question – what about insinuating a product? dangers of mixing reality and actors? Risks in the technique? They put a prologue in the front, – actors involved, any relationship to real people is intentional –
Billy Dickson – shooting on F900, “IQ 145”
a web series, shot 3 weeks in North Carolina on a greenscreen, 99% of show in greenscreen,
saved money on sets and locations and stuff – wanted to see if could do a
$100K of production costs, $200K by time all done (double original budget)
all the backgrounds were composited on Macs and PCs by the director, did it in Lightwave and AFter Effects, composited with the sets and rain and whatever else in the background – took 6 months by himself
compression for a web series – cut it in FCP, output to QT, put all the files to DragonFly, Flash based encoding, streamed from low def to high def over the internet, and their system would check your bandwidth and send you the appropriately sized feed.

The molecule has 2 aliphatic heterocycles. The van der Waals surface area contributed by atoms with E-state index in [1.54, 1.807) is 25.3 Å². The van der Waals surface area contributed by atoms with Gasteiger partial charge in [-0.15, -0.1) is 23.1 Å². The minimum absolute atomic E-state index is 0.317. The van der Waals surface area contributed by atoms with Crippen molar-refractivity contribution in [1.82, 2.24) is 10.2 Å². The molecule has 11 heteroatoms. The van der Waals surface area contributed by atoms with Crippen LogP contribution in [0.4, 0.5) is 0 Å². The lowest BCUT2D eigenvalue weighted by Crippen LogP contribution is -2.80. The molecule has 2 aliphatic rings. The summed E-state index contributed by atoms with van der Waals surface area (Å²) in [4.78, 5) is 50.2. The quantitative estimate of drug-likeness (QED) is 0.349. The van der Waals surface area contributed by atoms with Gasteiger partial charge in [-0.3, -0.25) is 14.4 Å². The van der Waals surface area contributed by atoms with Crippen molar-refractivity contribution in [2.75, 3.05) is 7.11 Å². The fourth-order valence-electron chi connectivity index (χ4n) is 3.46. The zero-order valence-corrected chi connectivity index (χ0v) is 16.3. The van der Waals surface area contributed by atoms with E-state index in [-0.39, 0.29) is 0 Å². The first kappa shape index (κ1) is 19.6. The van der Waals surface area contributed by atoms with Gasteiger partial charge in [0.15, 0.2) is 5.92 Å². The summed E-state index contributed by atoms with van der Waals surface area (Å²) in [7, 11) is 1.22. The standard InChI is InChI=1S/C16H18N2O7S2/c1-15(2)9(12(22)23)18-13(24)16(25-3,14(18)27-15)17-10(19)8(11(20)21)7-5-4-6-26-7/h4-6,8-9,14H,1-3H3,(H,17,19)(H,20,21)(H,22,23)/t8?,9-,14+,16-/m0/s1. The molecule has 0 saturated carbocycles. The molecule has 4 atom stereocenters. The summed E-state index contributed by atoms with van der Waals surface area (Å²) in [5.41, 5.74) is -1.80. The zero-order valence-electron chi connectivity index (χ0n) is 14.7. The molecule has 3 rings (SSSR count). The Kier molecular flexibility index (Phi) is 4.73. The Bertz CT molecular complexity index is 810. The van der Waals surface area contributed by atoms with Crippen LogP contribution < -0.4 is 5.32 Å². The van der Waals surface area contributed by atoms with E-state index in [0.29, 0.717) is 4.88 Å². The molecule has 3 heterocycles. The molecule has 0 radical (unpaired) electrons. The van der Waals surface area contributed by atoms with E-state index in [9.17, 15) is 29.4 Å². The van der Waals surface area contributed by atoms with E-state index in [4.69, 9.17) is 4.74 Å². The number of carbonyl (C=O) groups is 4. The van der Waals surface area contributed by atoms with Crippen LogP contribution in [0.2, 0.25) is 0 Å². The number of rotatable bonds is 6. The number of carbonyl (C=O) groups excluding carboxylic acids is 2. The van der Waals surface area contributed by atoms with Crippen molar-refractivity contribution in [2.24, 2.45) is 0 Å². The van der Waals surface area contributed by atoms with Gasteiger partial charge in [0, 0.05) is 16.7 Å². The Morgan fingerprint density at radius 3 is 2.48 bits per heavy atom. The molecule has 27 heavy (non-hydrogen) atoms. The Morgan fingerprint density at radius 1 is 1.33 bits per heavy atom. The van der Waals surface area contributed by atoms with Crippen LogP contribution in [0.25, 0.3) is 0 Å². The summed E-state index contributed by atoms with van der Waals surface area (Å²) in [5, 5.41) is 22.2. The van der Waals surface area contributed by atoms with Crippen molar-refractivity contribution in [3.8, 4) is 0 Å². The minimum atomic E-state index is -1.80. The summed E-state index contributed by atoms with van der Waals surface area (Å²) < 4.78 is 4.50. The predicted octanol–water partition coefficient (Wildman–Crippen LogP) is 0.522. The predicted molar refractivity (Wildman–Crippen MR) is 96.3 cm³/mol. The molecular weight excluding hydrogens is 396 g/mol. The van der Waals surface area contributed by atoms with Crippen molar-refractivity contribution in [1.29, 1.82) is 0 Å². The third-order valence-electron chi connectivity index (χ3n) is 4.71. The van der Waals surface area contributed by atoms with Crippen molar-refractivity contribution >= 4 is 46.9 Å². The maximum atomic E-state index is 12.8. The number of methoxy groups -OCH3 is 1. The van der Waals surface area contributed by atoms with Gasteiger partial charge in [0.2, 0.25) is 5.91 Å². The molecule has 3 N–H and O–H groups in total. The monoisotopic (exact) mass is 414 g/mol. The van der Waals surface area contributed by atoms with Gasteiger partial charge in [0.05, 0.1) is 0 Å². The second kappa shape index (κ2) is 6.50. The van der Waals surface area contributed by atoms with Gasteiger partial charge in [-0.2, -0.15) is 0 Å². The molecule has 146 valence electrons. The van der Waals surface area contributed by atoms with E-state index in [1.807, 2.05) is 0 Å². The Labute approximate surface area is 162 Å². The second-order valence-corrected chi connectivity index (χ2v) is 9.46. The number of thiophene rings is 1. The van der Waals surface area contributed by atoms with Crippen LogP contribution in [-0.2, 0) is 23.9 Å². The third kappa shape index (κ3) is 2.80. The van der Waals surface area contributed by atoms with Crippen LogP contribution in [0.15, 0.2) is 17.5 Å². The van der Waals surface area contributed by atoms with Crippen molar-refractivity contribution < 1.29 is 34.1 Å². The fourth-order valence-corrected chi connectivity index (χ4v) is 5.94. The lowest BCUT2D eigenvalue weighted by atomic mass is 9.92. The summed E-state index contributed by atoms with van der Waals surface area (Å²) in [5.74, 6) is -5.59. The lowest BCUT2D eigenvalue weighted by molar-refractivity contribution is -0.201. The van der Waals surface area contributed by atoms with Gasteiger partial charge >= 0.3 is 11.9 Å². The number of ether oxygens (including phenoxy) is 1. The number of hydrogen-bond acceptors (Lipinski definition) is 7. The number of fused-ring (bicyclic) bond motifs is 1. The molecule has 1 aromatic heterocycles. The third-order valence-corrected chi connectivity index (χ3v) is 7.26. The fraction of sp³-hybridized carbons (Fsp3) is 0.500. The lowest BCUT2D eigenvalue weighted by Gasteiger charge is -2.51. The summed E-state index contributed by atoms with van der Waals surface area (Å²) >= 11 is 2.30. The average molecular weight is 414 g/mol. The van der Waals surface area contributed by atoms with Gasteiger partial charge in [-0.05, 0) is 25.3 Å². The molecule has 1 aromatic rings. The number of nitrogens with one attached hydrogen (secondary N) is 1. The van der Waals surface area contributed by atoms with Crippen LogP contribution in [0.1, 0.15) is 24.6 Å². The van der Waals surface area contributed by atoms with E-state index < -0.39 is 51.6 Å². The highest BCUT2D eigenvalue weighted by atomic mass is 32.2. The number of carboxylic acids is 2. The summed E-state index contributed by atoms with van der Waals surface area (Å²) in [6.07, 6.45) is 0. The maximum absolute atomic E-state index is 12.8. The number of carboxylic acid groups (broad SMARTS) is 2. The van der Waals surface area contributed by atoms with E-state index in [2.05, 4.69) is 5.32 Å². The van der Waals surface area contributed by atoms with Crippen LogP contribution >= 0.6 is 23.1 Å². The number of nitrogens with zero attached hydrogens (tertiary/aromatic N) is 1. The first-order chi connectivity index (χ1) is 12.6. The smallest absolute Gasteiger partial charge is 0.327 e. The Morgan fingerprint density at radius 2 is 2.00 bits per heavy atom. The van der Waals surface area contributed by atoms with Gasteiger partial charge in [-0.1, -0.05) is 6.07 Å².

Katy Garretson – HVX200 – “Nurses Who Kill” – Fran Drescher contacted her about 2 women who wanted to do a web series – had a budget? 9 day shoot, 40-50 crew every day, done under DGA & SAG new media contracts, 2 cameras w/grip & electric for under $7000
money went to grip & electric package, 2 cameras, 2 HVX200s, both donated by the operator & media manager, lighting equipment and food – did it under deferred pay
laaaaaaaaaaaaaaaaaaaame – you see all of that $7000
nurseswhokill.com – lauch an episode a month starting in September – relying on donations and kind help to finish
got music for free from online somewhere
HOW DO YOU INTEND TO MONETIZE?
-deferred pay, whatever they get in, after creation costs are covered, distributed by percentage according to their deals
more than 50% of folks in front and behind camera were women,
Davir Orr – shot on 5D Mark II, 1080p30 video
looks better than the HVX by far!! Color rendition is nice,
called “refresh” – rolling shutter artifacts? Didn’t see it!
budget was $2500, were over 200%, was $7500 by done, 12 minute teaser for a feature